Watching your dog during a seizure can be a very stressful experience. However, by understanding the definition, causes and treatment for seizures in your dog, it's possible to find an effective treatment procedure for this condition. There are many different types of seizures that may affect dogs, each of which have several defining traits.
This type of seizure may be either "Mild" or "Grand Mal" (severe). In the "Tonic" phase of this seizure, a dog typically loses its balance and immediately extends its limbs. This usually continues for roughly 20-30 seconds before the next phase (the "Clonic" phase) begins. In the Clonic Phase, a dog will begin a "running in place" motion, which may be combined with contraction of the jaw muscles.
This type of seizure is fairly rare in dogs. Petit Mal seizures are characterized by upward rotation of the eyes and brief unconsciousness. There is still some debate among veterinarians about the occurrence and classification of Petit Mal Seizures.
A Partial Seizure will typically only involve one area of a dog's body. This may include uncontrollable spasms of a single lib, facial muscle contractions, or slight jerking of the muscles. It is possible for a Partial Seizure to progress to a Generalized Seizure.
Complex Partial Seizures involve the frequency of complex behavioral traits that are repeated with each seizure. This may involve sensory or visual sensations that will cause strange behavior in a dog. Biting of limbs, hysterical running, aggression and smacking of the lips are other common behaviors that are associated with Complex Partial Seizures.
This defines a seizure that lasts longer than five minutes, and may end up to being up to 30 minutes in length. It's possible for several seizures to occur, with no period of coherency in between. It's difficult to discern between this type of seizure and Cluster Seizures, though both are considered to be life-threatening.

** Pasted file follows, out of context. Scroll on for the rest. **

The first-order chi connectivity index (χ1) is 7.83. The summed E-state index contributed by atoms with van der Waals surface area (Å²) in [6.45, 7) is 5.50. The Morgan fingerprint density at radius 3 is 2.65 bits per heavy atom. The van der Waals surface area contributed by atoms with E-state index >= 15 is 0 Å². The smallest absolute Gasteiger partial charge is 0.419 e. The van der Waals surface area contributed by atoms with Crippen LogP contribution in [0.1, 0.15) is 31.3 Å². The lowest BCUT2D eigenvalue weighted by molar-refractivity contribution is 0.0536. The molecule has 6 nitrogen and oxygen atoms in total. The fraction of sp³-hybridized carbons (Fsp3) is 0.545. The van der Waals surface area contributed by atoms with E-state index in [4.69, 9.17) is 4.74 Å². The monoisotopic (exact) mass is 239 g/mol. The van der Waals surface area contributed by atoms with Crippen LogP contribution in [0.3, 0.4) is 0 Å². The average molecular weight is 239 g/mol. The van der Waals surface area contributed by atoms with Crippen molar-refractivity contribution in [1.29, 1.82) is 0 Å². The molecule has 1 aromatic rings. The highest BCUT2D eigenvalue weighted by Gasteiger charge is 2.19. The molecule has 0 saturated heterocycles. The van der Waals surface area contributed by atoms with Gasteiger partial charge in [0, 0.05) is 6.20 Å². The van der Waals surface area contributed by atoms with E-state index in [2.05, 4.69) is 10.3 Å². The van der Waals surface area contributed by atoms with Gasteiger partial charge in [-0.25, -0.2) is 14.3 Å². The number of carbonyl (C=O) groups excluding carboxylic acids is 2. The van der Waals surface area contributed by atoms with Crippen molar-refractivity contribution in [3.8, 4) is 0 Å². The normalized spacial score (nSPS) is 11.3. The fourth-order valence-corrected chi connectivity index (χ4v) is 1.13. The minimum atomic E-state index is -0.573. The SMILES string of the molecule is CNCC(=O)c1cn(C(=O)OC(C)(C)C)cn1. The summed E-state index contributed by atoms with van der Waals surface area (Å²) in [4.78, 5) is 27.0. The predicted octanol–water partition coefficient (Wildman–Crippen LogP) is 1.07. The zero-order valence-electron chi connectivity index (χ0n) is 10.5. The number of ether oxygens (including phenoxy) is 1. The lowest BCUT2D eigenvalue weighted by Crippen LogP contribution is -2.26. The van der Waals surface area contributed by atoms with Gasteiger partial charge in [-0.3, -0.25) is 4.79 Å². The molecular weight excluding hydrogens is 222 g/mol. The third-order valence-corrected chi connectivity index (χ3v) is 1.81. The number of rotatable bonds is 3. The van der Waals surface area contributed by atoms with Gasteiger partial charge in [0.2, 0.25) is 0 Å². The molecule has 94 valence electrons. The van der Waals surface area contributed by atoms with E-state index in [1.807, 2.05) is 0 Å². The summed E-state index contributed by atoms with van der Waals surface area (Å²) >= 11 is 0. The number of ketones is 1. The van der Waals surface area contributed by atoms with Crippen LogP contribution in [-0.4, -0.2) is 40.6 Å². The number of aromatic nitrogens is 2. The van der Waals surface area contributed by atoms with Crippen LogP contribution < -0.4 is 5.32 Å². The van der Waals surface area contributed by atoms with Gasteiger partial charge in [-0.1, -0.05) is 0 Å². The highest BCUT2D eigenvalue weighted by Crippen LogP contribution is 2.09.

This type of seizure involves the mutiple occurrence of several seizures during a single episode. It's possible that Cluster Seizures may be confused with Status Epilepticus.
When experiencing a seizure, an affected dog will typically go through three separate stages.
This is a period of time before the actual seizure in which a dog's behavior will begin to be affected. This may include nervousness, trembling, constant salivation or incessant whining. The period of time in which this phase lasts is uncertain. Sometimes the Pre-Ictal phase may last for several seconds, or it may continue for a few hours.
This phase is characterized by the actual onset of the seizure. Most seizures usually last from a few seconds to several minutes. If this phase continues for longer than five minutes, it's called "status epilepticus", also known as a prolonged seizure. During this phase, a dog's muscles will visibly contract in an uncontrollable spastic motion. Most dogs may fall over during this period, appearing stiff-legged and paralyzed while convulsing. Sometimes a dog may lose control of their bowels or salivary glands during this phase.
This is the period of time after the seizure where a dog's behavior is still abnormal. A dog in the Post-Ictal phase may appear disoriented, confused, and be salivating excessively. Temporary blindness may also occur during this phase.